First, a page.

The Good, The Bad and The Ugly: Furman

More More Gil-More Stephon Gilmore continues to show why he's one of the rising stars of the SEC and in all of college football. He just makes plays. Not only has he had time to call out defensive assignments to the other 10 on the field -- since he's rarely challenged by a pass his way -- he hasn't lost any sharpness for when someone does throw to his side. On Saturday, he was in on five tackles, but the play that clinched the win was his 80-yard interception return for a touchdown. Once he got the ball, he didn't hesitate -- head down, straight ahead, not even attempting to juke since nobody was going to catch him. Huge play that turned momentum back to South Carolina after Furman was threatening to pull a Wofford.
Cracking The Book Steve Spurrier wasn't afraid to open his playbook or get caught in the trap of, "Well, it's only Furman ... " The Gamecocks used reverses, delays and mis-direction to their advantage, Stephen Garcia placing and then taking the ball from tailback Marcus Lattimore to run for 28 net yards. USC came out immediately firing, faking an end-around so Garcia could throw for 27 yards to Alshon Jeffery, and while the calls got more conservative as the game went on, that was the cause of not executing the plays that were called. The thought was correct, in that the more looks Auburn has to prepare for next week, the better. Just got to get better at pulling the plays off. One huge one was throwing on third-and-4, deep in Furman territory -- Connor Shaw hit Jeffery for 15 yards and Brian Maddox ran in a touchdown one play later. That took some guts.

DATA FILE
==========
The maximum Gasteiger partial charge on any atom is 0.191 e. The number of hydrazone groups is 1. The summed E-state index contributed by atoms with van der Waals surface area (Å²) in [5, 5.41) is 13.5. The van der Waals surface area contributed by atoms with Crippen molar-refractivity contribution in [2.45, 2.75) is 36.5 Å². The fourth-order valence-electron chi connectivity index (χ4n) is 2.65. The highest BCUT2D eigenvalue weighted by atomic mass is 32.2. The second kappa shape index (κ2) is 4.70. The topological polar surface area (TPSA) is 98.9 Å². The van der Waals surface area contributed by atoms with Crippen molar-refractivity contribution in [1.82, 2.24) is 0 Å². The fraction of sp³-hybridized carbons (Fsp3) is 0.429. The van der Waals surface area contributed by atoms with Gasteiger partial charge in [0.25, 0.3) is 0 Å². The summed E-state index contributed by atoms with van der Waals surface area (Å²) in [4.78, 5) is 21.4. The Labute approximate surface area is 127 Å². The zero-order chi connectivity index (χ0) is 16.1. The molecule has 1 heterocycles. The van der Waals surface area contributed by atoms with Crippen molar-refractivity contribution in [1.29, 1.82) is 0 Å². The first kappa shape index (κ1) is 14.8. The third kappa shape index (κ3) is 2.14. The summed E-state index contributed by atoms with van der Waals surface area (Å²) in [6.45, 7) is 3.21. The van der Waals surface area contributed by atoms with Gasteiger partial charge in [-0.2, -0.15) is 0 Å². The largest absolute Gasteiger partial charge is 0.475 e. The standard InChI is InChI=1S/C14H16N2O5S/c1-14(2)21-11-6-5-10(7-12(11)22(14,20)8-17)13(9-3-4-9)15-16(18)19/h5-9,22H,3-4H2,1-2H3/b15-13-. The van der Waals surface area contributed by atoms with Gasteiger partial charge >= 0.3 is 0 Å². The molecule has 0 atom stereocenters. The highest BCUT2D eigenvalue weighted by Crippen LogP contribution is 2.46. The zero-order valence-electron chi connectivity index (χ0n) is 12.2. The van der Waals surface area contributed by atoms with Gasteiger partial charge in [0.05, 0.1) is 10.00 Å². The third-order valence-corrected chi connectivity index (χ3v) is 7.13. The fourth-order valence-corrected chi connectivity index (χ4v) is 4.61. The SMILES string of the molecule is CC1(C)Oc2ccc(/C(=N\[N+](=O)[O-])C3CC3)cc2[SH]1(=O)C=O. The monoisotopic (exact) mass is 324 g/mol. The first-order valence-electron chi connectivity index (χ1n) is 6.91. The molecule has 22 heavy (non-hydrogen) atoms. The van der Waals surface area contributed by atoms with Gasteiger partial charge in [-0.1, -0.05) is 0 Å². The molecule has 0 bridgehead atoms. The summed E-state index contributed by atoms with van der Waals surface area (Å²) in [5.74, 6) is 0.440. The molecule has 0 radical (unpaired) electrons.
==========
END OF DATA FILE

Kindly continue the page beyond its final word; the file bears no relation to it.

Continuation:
Pin The Ears on the Paladins After being criticized for two weeks for slim to none pressure on quarterbacks, USC's defense wasted no time showing a new plan was in place. The Gamecocks were in Cody Worley's face on each of the first three drives and the third downs ended in a first down (rush was good, just a second too late, and the drive ended in an interception anyway), a Travian Robertson sack and an incompletion. The Gamecocks put Worley on his back seven times and knocked Chris Forcier out of the game while scrambling for a loose ball and falling over the prone QB. An asterisk has to be posted because yes, it was nice to see, but it was Furman's line. The Paladins played wonderfully but the competition will be much stiffer in the coming weeks.